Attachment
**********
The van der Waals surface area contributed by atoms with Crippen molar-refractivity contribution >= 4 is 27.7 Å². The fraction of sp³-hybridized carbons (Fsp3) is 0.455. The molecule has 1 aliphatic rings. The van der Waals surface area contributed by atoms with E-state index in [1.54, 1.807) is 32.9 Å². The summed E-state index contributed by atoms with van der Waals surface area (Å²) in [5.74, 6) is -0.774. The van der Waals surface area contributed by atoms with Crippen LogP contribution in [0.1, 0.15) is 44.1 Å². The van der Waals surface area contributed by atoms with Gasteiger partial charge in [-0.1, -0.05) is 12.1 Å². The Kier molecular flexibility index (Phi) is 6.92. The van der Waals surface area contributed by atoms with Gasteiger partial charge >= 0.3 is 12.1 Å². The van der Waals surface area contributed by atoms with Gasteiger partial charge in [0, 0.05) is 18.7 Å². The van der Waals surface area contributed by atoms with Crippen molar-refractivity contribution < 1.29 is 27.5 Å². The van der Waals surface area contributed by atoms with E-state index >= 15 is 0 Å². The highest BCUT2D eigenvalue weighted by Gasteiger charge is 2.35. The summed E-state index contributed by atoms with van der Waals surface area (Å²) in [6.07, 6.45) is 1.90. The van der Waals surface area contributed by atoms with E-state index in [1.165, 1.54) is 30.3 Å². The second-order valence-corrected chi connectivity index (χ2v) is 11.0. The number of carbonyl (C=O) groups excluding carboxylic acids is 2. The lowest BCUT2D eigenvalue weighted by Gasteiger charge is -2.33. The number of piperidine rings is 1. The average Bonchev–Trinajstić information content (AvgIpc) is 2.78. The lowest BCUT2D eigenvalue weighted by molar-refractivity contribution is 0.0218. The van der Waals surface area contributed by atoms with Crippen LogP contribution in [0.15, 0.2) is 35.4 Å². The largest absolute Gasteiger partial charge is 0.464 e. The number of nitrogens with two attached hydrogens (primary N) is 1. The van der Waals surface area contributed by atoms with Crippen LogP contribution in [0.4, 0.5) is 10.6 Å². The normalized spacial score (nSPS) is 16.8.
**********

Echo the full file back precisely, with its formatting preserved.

The van der Waals surface area contributed by atoms with Crippen molar-refractivity contribution >= 4 is 27.7 Å². The fraction of sp³-hybridized carbons (Fsp3) is 0.455. The molecule has 1 aliphatic rings. The van der Waals surface area contributed by atoms with E-state index in [1.54, 1.807) is 32.9 Å². The summed E-state index contributed by atoms with van der Waals surface area (Å²) in [5.74, 6) is -0.774. The van der Waals surface area contributed by atoms with Crippen LogP contribution in [0.1, 0.15) is 44.1 Å². The van der Waals surface area contributed by atoms with Gasteiger partial charge in [-0.1, -0.05) is 12.1 Å². The Kier molecular flexibility index (Phi) is 6.92. The van der Waals surface area contributed by atoms with Gasteiger partial charge >= 0.3 is 12.1 Å². The van der Waals surface area contributed by atoms with Gasteiger partial charge in [0, 0.05) is 18.7 Å². The van der Waals surface area contributed by atoms with Crippen molar-refractivity contribution < 1.29 is 27.5 Å². The van der Waals surface area contributed by atoms with E-state index >= 15 is 0 Å². The highest BCUT2D eigenvalue weighted by Gasteiger charge is 2.35. The summed E-state index contributed by atoms with van der Waals surface area (Å²) in [6.07, 6.45) is 1.90. The van der Waals surface area contributed by atoms with E-state index in [1.165, 1.54) is 30.3 Å². The second-order valence-corrected chi connectivity index (χ2v) is 11.0. The number of carbonyl (C=O) groups excluding carboxylic acids is 2. The lowest BCUT2D eigenvalue weighted by Gasteiger charge is -2.33. The number of piperidine rings is 1. The average Bonchev–Trinajstić information content (AvgIpc) is 2.78. The lowest BCUT2D eigenvalue weighted by molar-refractivity contribution is 0.0218. The van der Waals surface area contributed by atoms with Crippen LogP contribution in [0.15, 0.2) is 35.4 Å². The largest absolute Gasteiger partial charge is 0.464 e. The number of nitrogens with two attached hydrogens (primary N) is 1. The van der Waals surface area contributed by atoms with Crippen LogP contribution in [0.4, 0.5) is 10.6 Å². The normalized spacial score (nSPS) is 16.8.